A Kentucky T-shirt company discriminated against a gay pride organization when it refused to print shirts promoting the group’s upcoming event, a hearing officer in the human rights case ruled last week.
Greg Munson, the hearing officer from the Lexington-Fayette Urban County Human Rights Commission, issued his ruling after a two-year investigation into the matter.
Blaine Adamson, owner of the company Hands On Originals, has maintained from the beginning that he refused to print the shirts for the Gay and Lesbian Services Organization’s upcoming Lexington Pride Festival because the message of the shirts conflicted with his Christian beliefs.
“The evidence of record shows that the respondent discriminated against GLSO because of its members' actual or imputed sexual orientation by refusing to print and sell to them the official shirts for the 2012 Lexington Pride Festival,” read a portion of Munson’s decision printed in the Lexington Herald-Leader.
His ruling could mean the company will not be allowed to discriminate against other groups in the future and its employees will have to undergo sensitivity training. But first the full commission will have to vote on, and adopt, Munson’s recommendations.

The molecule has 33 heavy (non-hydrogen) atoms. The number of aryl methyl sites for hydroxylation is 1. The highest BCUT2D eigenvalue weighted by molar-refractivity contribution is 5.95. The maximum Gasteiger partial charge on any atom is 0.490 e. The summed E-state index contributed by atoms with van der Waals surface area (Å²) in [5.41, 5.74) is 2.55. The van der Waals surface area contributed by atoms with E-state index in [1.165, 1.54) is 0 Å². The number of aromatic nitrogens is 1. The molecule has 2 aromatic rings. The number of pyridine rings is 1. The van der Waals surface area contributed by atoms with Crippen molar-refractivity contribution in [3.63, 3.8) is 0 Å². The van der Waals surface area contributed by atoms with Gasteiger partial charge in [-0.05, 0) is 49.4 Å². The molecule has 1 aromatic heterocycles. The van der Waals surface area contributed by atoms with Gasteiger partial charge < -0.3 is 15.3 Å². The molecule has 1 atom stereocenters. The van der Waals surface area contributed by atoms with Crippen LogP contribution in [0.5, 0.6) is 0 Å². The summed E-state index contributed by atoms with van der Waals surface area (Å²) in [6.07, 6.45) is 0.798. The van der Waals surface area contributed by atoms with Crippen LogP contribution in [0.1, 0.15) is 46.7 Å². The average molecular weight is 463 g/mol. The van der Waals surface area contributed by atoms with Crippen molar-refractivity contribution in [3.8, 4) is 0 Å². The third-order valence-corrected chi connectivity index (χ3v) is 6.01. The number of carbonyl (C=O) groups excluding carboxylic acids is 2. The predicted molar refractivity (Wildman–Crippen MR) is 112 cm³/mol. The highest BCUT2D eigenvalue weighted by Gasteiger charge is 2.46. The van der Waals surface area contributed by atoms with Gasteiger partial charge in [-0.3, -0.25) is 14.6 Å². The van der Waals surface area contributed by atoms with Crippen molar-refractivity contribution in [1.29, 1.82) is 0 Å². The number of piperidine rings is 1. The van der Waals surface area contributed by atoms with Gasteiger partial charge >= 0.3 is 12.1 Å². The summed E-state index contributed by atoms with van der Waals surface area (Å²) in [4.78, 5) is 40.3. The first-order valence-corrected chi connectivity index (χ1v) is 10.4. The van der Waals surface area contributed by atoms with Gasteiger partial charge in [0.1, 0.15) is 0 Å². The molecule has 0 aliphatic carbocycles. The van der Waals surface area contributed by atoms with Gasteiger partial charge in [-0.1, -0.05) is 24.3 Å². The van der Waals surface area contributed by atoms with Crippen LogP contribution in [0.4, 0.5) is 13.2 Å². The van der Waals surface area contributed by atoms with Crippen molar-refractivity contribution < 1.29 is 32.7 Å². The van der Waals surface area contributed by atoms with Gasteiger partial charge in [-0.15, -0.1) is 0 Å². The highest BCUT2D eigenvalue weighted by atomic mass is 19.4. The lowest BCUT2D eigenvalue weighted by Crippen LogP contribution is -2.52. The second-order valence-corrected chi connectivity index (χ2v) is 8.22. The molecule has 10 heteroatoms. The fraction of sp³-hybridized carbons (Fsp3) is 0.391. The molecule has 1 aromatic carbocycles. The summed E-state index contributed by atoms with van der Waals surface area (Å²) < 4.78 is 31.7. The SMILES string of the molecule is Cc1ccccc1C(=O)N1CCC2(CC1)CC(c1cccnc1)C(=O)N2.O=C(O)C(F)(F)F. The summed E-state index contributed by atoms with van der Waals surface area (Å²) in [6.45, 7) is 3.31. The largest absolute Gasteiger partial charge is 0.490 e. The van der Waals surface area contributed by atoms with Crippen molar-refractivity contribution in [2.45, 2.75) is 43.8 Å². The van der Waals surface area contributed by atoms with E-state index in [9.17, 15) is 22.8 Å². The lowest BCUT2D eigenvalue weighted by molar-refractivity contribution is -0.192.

Adamson’s attorney has said that depending on the full commission’s actions the fight could continue.
The Alliance Defending Freedom, a conservative legal firm from Arizona, defended Adamson through the two-year hearing process. Alliance attorney Jim Campbell told TheBlaze that once the commission votes he and Adamson will decide whether to appeal to the official ruling.
“Once we do get a final decision of the commission we would have an opportunity to appeal,” Campbell said. “We are very likely to appeal.”
Campbell accused the local commission of having “scattered, unclear rules” and that the preliminary ruling from Munson isn’t entirely clear. He declined to offer what precise steps he would take, saying those actions would be determined once the commission renders a decision official with a vote.
Campbell did say, however, that he felt the preliminary ruling was too broad as it could also force a company to do business with groups that spread messages of hate or intolerance.
"No one should be forced by the government — or by another citizen — to endorse or promote ideas with which they disagree,” Campbell said. “Blaine declined the request to print the shirts not because of any characteristic of the people who asked for them, but because of the message that the shirts would communicate.”